Filing SSA Form MC-49

If you are facing significantly overdue debts, you’re not alone. Many disabled persons face these kinds of financial hardships, especially during the period between claiming Social Security disability benefits and being approved for SSDI or SSI.

If you are seriously in debt and facing garnishment, there is some good news: your federal Social Security disability benefits are exempt from garnishment. No creditor can take any of your Social Security disability benefits, even if the courts have issued a Writ of Garnishment.

You need to fill out an MC-49 Objections to Garnishment form and file it with the court which issued the Writ of Garnishment. The form itself is easy to fill out. Contact your lawyer or the court in question regarding where you can obtain an MC-49 form. Some states even have these forms available online. When filling out the MC-49 form, make sure you check the box indicating that you object on the basis that the funds to be garnished are exempt from garnishment under federal law. You will want to send the form in to the court using a secure, verifiable delivery system. Better yet, you could deliver the document to the court in person.

If anyone actually attempts to garnish your Social Security disability benefit, or even threatens to in the attempt to collect a debt, they have broken a federal law, and you have a justifiable complaint against them. Report such activity to the SSA. You may also consider consulting a lawyer regarding whether you may be entitled to damages.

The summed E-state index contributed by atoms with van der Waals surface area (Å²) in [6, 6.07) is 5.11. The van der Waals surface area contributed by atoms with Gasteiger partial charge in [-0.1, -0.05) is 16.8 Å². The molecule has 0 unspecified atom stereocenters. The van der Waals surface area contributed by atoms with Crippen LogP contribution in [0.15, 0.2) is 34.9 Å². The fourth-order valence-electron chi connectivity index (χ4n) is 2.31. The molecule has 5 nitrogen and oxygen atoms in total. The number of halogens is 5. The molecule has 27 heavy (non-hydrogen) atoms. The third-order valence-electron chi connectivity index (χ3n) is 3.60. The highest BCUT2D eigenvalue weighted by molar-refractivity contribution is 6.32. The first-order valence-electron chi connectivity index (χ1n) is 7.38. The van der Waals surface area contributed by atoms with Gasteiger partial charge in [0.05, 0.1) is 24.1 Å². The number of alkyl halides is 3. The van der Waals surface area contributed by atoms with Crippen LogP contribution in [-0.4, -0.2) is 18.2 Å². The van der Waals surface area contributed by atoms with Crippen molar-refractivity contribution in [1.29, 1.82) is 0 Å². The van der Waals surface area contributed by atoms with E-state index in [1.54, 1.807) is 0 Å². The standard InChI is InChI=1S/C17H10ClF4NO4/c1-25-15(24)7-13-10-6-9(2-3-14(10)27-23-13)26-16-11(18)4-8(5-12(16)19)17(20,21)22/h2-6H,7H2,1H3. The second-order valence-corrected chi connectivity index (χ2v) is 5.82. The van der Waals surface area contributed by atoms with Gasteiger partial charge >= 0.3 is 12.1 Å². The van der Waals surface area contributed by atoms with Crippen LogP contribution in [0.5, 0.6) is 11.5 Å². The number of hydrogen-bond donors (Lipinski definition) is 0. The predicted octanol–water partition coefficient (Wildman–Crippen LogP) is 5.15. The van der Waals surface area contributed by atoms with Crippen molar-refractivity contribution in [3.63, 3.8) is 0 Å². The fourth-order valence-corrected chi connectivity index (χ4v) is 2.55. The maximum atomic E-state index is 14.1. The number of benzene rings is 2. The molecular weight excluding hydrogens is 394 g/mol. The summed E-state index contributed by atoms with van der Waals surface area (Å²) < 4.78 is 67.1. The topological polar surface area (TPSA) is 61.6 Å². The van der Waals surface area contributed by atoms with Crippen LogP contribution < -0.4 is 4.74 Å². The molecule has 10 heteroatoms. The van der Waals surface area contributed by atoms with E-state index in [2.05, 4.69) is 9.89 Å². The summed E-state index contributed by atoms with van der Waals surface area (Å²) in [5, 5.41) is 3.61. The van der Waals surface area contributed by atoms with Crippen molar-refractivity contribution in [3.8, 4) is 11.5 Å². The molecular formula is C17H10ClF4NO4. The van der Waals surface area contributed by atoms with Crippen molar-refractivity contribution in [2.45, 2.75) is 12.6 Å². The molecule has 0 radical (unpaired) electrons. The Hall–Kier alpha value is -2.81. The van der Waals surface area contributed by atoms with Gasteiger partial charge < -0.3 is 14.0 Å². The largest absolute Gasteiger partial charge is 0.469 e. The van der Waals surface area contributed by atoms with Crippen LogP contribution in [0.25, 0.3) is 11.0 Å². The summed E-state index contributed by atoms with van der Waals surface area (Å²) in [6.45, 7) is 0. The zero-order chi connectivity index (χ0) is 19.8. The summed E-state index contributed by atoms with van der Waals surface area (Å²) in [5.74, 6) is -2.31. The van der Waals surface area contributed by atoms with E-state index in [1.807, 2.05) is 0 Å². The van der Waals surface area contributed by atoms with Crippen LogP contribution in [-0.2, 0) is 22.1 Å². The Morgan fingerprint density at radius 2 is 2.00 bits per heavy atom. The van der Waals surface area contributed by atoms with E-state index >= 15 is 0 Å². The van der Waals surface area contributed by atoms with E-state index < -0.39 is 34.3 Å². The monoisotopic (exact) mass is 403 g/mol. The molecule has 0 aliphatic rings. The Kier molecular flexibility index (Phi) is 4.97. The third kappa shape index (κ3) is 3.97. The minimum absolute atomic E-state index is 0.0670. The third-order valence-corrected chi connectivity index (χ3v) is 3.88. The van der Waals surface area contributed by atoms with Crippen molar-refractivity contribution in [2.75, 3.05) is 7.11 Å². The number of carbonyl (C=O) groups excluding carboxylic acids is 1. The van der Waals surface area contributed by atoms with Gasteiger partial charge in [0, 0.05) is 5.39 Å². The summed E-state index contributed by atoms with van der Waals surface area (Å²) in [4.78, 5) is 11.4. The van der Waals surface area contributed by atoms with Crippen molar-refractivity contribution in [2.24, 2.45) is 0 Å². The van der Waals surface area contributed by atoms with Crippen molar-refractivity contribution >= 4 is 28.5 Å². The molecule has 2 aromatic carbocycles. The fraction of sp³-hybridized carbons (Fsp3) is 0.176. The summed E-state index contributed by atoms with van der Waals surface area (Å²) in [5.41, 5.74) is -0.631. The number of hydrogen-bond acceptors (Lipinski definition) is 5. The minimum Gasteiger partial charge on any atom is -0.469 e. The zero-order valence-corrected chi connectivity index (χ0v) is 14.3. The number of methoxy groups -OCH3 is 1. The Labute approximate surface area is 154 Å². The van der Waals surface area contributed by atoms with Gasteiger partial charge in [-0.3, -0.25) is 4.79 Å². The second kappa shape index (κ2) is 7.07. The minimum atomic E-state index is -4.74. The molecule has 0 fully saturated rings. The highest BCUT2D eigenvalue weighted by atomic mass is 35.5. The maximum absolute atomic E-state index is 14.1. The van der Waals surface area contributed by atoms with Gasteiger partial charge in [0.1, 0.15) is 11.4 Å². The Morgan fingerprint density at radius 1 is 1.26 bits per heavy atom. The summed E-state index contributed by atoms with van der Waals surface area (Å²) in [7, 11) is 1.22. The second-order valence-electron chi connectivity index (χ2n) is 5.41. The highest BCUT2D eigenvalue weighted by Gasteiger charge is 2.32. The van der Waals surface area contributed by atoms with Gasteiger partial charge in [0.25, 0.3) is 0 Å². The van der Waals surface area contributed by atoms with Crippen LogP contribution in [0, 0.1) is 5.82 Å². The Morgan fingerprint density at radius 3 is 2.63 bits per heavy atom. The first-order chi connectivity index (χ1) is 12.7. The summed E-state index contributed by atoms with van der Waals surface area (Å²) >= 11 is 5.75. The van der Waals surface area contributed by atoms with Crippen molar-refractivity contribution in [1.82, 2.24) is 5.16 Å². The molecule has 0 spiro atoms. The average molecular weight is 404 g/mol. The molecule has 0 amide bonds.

It’s important to note that, while your Social Security Disability benefit payments are exempt from garnishment, any other income or property which you have may not be. You might want to consider consulting a lawyer regarding which assets and income are or are not protected and how you can go about minimizing the impact of a garnishment on your livelihood and property.

Generally speaking, the funds in your bank accounts are safe if you can prove you received them through Social Security Disability programs such as SSDI and SSI. If any funds are garnished which you can prove were received from your Social Security disability, benefits, the organization which garnished your assets will be required to return them.

There is one exception to the rule that creditors cannot garnish your Social Security Disability benefits. As you might have guessed, that exception is the federal government. If you owe the federal government money, whether it is for prior overpayment of benefits or some other cause, they can garnish up to 15% of your Social Security disability benefits.

Before the federal government begins garnishing your Social Security benefits, however, they will notify you of your debt and give you an opportunity to make satisfactory payment arrangements. In most cases, as long as you communicate with them and make a reasonable effort to repay your debt to the federal government, you will not need to worry about your Social Security Disability benefit payments being garnished. If you are completely unable to repay your debt to the federal government, and can prove it to the IRS’ satisfaction, you may even be exempted from having to repay the debt at all.

If you believe your assets have been or will be garnished, it is in your best interest to fill out your MC-49 and return it as quickly as possible to the appropriate court. It’s generally easier to protect your assets from garnishment up front than it is to prove that the assets garnished were exempt after the fact. If you need assistance protecting your assets received from Social Security Disability programs, consult a lawyer who is knowledgeable in Social Security programs and garnishment.

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